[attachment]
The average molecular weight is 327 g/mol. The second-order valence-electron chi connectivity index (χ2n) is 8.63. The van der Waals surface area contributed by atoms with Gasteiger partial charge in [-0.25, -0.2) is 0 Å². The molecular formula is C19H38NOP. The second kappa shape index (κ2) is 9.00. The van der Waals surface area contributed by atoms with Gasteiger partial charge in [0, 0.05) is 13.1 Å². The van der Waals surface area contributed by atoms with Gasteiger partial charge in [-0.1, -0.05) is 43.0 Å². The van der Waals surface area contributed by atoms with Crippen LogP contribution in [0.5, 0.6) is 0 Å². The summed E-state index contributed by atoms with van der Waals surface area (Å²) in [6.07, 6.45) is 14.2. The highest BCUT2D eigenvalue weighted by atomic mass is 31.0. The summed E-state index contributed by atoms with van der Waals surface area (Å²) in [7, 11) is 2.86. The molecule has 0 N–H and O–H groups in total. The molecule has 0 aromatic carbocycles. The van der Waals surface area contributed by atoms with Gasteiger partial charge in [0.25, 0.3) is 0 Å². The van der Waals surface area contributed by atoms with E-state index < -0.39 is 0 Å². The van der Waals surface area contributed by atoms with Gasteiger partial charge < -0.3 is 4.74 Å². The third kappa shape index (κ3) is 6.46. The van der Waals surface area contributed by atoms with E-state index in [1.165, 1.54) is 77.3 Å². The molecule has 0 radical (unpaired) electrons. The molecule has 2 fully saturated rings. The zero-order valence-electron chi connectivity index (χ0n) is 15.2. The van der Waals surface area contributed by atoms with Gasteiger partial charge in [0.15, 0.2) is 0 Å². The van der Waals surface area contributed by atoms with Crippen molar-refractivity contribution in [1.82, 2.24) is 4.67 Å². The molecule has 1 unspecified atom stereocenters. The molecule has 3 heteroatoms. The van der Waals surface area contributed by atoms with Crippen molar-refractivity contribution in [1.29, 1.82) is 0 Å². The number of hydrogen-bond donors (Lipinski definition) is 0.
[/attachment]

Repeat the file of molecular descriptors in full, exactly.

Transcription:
The average molecular weight is 327 g/mol. The second-order valence-electron chi connectivity index (χ2n) is 8.63. The van der Waals surface area contributed by atoms with Gasteiger partial charge in [-0.25, -0.2) is 0 Å². The molecular formula is C19H38NOP. The second kappa shape index (κ2) is 9.00. The van der Waals surface area contributed by atoms with Gasteiger partial charge in [0, 0.05) is 13.1 Å². The van der Waals surface area contributed by atoms with Gasteiger partial charge in [-0.1, -0.05) is 43.0 Å². The van der Waals surface area contributed by atoms with Crippen LogP contribution in [0.5, 0.6) is 0 Å². The summed E-state index contributed by atoms with van der Waals surface area (Å²) in [6.07, 6.45) is 14.2. The highest BCUT2D eigenvalue weighted by atomic mass is 31.0. The summed E-state index contributed by atoms with van der Waals surface area (Å²) in [7, 11) is 2.86. The molecule has 0 N–H and O–H groups in total. The molecule has 0 aromatic carbocycles. The van der Waals surface area contributed by atoms with Gasteiger partial charge in [0.25, 0.3) is 0 Å². The van der Waals surface area contributed by atoms with E-state index < -0.39 is 0 Å². The van der Waals surface area contributed by atoms with Gasteiger partial charge < -0.3 is 4.74 Å². The third kappa shape index (κ3) is 6.46. The van der Waals surface area contributed by atoms with E-state index in [1.165, 1.54) is 77.3 Å². The molecule has 0 radical (unpaired) electrons. The molecule has 2 fully saturated rings. The zero-order valence-electron chi connectivity index (χ0n) is 15.2. The van der Waals surface area contributed by atoms with Gasteiger partial charge in [0.15, 0.2) is 0 Å². The van der Waals surface area contributed by atoms with Crippen molar-refractivity contribution in [1.82, 2.24) is 4.67 Å². The molecule has 1 unspecified atom stereocenters. The molecule has 3 heteroatoms. The van der Waals surface area contributed by atoms with Crippen molar-refractivity contribution in [1.29, 1.82) is 0 Å². The number of hydrogen-bond donors (Lipinski definition) is 0.